For almost two months now, I’ve been the proud owner of a Bluetooth myself.  I only wear it for a couple of hours on Saturday morning, while doing the NYT crossword puzzle with Fakesister, and…Woot!  Both my hands are free!  The NYT crossword  site has a chat feature, but neither Fakesister nor I lke it.  We want voices.  You know, that’s called “talking”.  I also wanted a Bluetooth because I thought it would be useful for long trips in the car. 

I think it is the greatest advance in technology since the wheel.  Today, I learned it was invented by Ericsson in 1994.   Who?  Who ever even remembers Ericsson?  They used to make phones, I think.  For more info, check out Bluetooth,  And good luck getting past Gaussian frequency-shift keying. 

While the technology may have been invented in 1994, it took quite a while to catch on and be mass-marketed.  All I know is that sometime in the last 10 years, Bluetooths started blooming in the ears of my cashiers like so many weeds.  And I said, You can’t wear that at work. 

Their reaction was to look at me as if I and the horse I rode in on needed to get over ourselves.  Drag ourselves, kicking and screaming if need be, into the 21st century. So they did what  any normal, independent, adult American human being would do.  They ignored me.  Unless they thought I was going to catch them. 

But here is the thing about Bluetooths.  When I first put mine on, it feels awkward.  But very quickly, I can’t feel it any more.  So they make the mistake of forgetting they’re wearing one.  So they always, always get caught sooner or later. 

So after saying, “Don’t do it” I went to the route of logic.  See, I said, it doesn’t look right.  It appears to the customer as if you are just waiting for something more important to happen.  It has nothing to do with reality, it has to do with appearances and perception.    And they look at me like my dogs do:  We recognize that you are speaking, but what language is that?  Apparently you want us to do something, but we’re going to need a translator. 

I am not a fan of the “do it because I said so” school of management (or parenting).  But now, that’s just where I am.  My new tactic is Just Do What I Said.  If you don’t unhderstand it, then…I don’t know what to tell you.  Google it or something.  Figure it out on your own.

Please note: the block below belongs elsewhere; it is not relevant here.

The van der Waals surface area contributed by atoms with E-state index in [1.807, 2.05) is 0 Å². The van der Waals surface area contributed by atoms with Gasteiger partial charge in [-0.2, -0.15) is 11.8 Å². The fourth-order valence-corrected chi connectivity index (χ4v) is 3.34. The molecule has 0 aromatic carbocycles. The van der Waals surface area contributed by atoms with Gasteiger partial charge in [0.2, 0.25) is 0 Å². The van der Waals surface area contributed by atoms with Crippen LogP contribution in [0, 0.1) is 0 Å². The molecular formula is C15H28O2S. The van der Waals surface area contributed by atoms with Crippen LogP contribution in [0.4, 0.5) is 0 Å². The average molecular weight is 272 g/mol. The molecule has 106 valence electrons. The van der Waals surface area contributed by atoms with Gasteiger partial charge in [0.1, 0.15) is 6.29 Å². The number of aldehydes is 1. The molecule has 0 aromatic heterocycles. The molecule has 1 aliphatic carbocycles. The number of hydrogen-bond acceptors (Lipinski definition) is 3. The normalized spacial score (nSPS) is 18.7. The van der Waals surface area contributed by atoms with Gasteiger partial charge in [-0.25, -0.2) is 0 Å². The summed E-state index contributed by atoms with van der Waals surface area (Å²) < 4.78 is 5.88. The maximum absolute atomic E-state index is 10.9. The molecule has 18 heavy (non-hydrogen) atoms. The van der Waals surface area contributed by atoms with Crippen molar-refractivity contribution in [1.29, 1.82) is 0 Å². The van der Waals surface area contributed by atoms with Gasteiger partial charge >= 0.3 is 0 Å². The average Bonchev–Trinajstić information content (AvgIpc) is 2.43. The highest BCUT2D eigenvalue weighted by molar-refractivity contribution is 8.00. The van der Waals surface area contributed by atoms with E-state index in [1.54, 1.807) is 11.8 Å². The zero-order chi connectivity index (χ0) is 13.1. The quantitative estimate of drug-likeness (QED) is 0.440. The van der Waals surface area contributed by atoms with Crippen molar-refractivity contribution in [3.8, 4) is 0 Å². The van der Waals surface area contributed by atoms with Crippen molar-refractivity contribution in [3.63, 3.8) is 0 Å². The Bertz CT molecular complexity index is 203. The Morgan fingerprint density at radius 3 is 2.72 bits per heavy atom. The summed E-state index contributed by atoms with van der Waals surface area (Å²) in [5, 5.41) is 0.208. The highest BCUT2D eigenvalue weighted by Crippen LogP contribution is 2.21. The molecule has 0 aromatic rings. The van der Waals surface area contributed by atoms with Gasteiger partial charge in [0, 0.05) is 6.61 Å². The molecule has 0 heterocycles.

4 responses to “Bluetooth

  1. So are you going to wear it only at home or become part of the Borg and wear it in public too? It is still unnerving to see these Bluetooth folks walking around appearing to be talking to themselves. One day, that appearance will work against them. They will be really talking tos someone around them but that person will think they’re “on the phone.”

  2. Only at home or in the car. Lol @ Borg. And believe me, I’m all too familiar with that scenario of people appearing to talk to thin air. It happens all the time with customers. But it’s also how I catch employees too. Because they forget. The women are especially sneaky and conceal them with their hair. Some years back, I had a problem with women wearing tongue studs. I would say, you can’t wear that at work. But they would forget they were doing it and wear them anyway. It’s like I said, eventually it becomes a matter of insubordination. I told you repeatedly not to do it, and whether you like it or understand it or not, today you are fired. Now you can wear your Bluetooth and your tongue stud to your heart’s content.

  3. I have been a blue tooth user for as long as I was aware of its availability. I can’t stand to use a cell phone while driving that requires me to use my hands which are always much better employed on the wheel. Happy for you that there is one less “terminator” out there.

    As for cell phones at work my personal philosophy is that people are humans not robots and humans have human needs that do not wait till one is not at work to deal with. Employers that recognize and honor humanity are more desirable employers than ones who have militaristic policies that discourage humanity. You can’t ever really control what someone is thinking so you might just as well allow them to deal with it as brood over the inability to do so.

    Anyway happy blue tooth;)

  4. pt, I know managers who do not allow their employees to have cell phones at work, which I think is extreme. Our employees have children, who need to call them, or the childrens’ schools need to call them. Like you, I think “No Cell Phones” is excessively controlling, and it’s impossible to police. I’m just saying, no Bluetooths. Not no cell phones. It’s a little different when you are in the customer service biz. But I won’t wear mine either. I try not to do anything they can’t do…although sometimes it’s inevitable that you will have to.

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